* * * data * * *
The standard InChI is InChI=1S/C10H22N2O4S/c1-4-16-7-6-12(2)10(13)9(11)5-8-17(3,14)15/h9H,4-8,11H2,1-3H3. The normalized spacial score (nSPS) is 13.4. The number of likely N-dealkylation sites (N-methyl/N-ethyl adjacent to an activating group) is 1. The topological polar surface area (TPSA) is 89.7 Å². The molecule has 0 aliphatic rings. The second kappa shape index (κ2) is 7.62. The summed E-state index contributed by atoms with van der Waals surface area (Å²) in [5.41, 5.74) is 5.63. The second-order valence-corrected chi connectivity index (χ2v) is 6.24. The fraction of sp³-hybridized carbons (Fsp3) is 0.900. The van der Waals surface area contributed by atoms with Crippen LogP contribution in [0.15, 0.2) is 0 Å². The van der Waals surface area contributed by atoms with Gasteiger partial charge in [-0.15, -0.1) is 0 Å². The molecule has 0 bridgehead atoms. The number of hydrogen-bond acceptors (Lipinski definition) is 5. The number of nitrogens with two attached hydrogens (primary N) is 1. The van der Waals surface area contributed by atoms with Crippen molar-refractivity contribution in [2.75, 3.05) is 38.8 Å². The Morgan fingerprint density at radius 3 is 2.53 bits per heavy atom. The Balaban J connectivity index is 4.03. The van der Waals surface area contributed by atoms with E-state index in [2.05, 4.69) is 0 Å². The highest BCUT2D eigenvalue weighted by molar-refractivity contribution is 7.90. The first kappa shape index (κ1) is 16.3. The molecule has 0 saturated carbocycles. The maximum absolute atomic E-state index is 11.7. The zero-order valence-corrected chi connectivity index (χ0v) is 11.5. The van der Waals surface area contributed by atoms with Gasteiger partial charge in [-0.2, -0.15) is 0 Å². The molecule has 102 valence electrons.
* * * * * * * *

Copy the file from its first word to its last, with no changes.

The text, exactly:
The standard InChI is InChI=1S/C10H22N2O4S/c1-4-16-7-6-12(2)10(13)9(11)5-8-17(3,14)15/h9H,4-8,11H2,1-3H3. The normalized spacial score (nSPS) is 13.4. The number of likely N-dealkylation sites (N-methyl/N-ethyl adjacent to an activating group) is 1. The topological polar surface area (TPSA) is 89.7 Å². The molecule has 0 aliphatic rings. The second kappa shape index (κ2) is 7.62. The summed E-state index contributed by atoms with van der Waals surface area (Å²) in [5.41, 5.74) is 5.63. The second-order valence-corrected chi connectivity index (χ2v) is 6.24. The fraction of sp³-hybridized carbons (Fsp3) is 0.900. The van der Waals surface area contributed by atoms with Crippen LogP contribution in [0.15, 0.2) is 0 Å². The van der Waals surface area contributed by atoms with Gasteiger partial charge in [-0.15, -0.1) is 0 Å². The molecule has 0 bridgehead atoms. The number of hydrogen-bond acceptors (Lipinski definition) is 5. The number of nitrogens with two attached hydrogens (primary N) is 1. The van der Waals surface area contributed by atoms with Crippen molar-refractivity contribution in [2.75, 3.05) is 38.8 Å². The Morgan fingerprint density at radius 3 is 2.53 bits per heavy atom. The Balaban J connectivity index is 4.03. The van der Waals surface area contributed by atoms with E-state index in [2.05, 4.69) is 0 Å². The highest BCUT2D eigenvalue weighted by molar-refractivity contribution is 7.90. The first kappa shape index (κ1) is 16.3. The molecule has 0 saturated carbocycles. The maximum absolute atomic E-state index is 11.7. The zero-order valence-corrected chi connectivity index (χ0v) is 11.5. The van der Waals surface area contributed by atoms with Gasteiger partial charge in [-0.2, -0.15) is 0 Å². The molecule has 102 valence electrons.